Oral Medicine and Oral Pathology
|Oral Med & Oral Path|
|School of Medicine|
|School of Dentisry|
Oral medicine (or dental medicine) is a clinical specialty lying at the interface between dentistry and medicine as a whole. It deals with diagnosis and management of disorders of the oral cavity and orofacial tissues. There is overlap with oral surgery and maxillofacial surgery, however unlike oral surgeons, oral physicians may hold dual qualification in both medicine and dentistry, and unlike both these surgical disciplines, oral medicine is primarily a clinical (non surgical) specialty. The specialty often works closely with oral pathology to diagnose lesions. Oral pathology is a laboratory based subspeciality of pathology. Oral pathologists carry out dissection of biopsies delivered to them, and then make a microscopic examination of samples of the biospy with the use of stains. The pathologist then writes a patholgoy report describing the histological appearance, suggests a diagnosis and may choose to advise treatment. Oral pathologists are especially involved in the staging of oral cancer and premalignant lesions. A great many systemic diseases give oral signs and symptoms. Sometimes, skilled investigation of these can lead to diagnosis of the systemic pathosis. Oral medicine could also be considered to be a sub-specialty of gastroenterology, since the oral cavity is considered to be part of the gastrointestinal (GI) tract. Many dermatologic conditions may also present in the oral cavity, sometimes without lesions ever appearing on the skin. Also unique to the mouth is the sense of taste, making oral medicine involved in the differential diagnosis and management of dysgeusia (taste disturbance). Finally, there is the unique anatomical situation of hard tissue structures (i.e. teeth) penetrating the epithelial continuity (nails and hair are intra-epithelial structures) which gives rise to an extensive topic called odontogenic disease. This encompasses not only the plaque induced lesions, but also developmental anomalies (e.g. cyst formation). For more information, see the Oral medicine and Oral pathology pages on Wikipedia. This area will deal with the diagnosis, pathology and treatment of orofacial disorders. Although some of the more important anatomical and physiological background will be discussed, it is wise to review these topics beforehand to gain more. Remember, before you can understand the various ways in which the human body can go wrong, it helps to understand the normality.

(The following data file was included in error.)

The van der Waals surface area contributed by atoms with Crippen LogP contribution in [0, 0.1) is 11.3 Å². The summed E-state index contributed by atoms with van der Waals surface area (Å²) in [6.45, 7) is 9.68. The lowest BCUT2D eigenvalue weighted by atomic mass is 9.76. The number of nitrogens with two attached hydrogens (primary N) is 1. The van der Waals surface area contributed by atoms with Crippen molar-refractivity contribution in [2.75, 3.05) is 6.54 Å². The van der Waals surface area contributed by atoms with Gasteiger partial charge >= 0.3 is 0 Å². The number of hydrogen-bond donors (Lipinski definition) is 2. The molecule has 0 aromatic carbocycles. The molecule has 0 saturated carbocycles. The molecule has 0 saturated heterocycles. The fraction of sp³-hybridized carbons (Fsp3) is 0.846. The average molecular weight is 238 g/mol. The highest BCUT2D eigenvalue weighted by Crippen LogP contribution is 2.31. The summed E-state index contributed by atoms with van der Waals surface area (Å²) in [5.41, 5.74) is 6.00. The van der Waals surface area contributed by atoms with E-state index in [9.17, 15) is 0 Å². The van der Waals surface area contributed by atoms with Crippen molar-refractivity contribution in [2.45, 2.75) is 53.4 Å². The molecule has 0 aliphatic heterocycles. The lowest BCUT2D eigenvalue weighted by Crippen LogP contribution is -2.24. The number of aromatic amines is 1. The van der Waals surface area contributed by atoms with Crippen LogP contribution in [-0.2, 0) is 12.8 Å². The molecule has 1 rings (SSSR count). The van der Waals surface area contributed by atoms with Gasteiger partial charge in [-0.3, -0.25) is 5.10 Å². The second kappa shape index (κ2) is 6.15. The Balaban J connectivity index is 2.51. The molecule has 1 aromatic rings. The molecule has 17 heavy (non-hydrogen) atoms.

- Orofacial pain
- Oral ulceration
- Pigmented lesions
- Lumps and bumps
- Disorders of the temporomandibular joint
- Xerostomia (dry mouth)
- Halitosis and dysosmia
- Bad tastes and dysgeusia
- Plaque induced diseases
- Hard tissue pathology
These lectures are aimed at people who wish to learn more about how common complaints related to the mouth are managed clinically. Where, as is not uncommonly the case, a systemic condition is root cause of the problem in the mouth, there is particular emphasis on the signs and symptoms of said condition in the clothed patient (i.e. head, neck, hands), since often there is no opportunity for physical examination of other areas of the patient.
- The Maxillofacial Center for Education & Research -- an extensive online resource compiled by Dr. J. E. Bouquot (a prominent American oral pathologist), who later went on to write what is probably the definitive textbook on oral pathology.
- Computer Assisted Learning at the School of Dentistry at Birmingham University, UK. See particularly "Self-Assessment Case Studies in Oral Medicine", and "Soft Tissue Lesions in Paediatric Dentistry"
- For regional oral medicine member associations, see the external link section on the wikipedia page.
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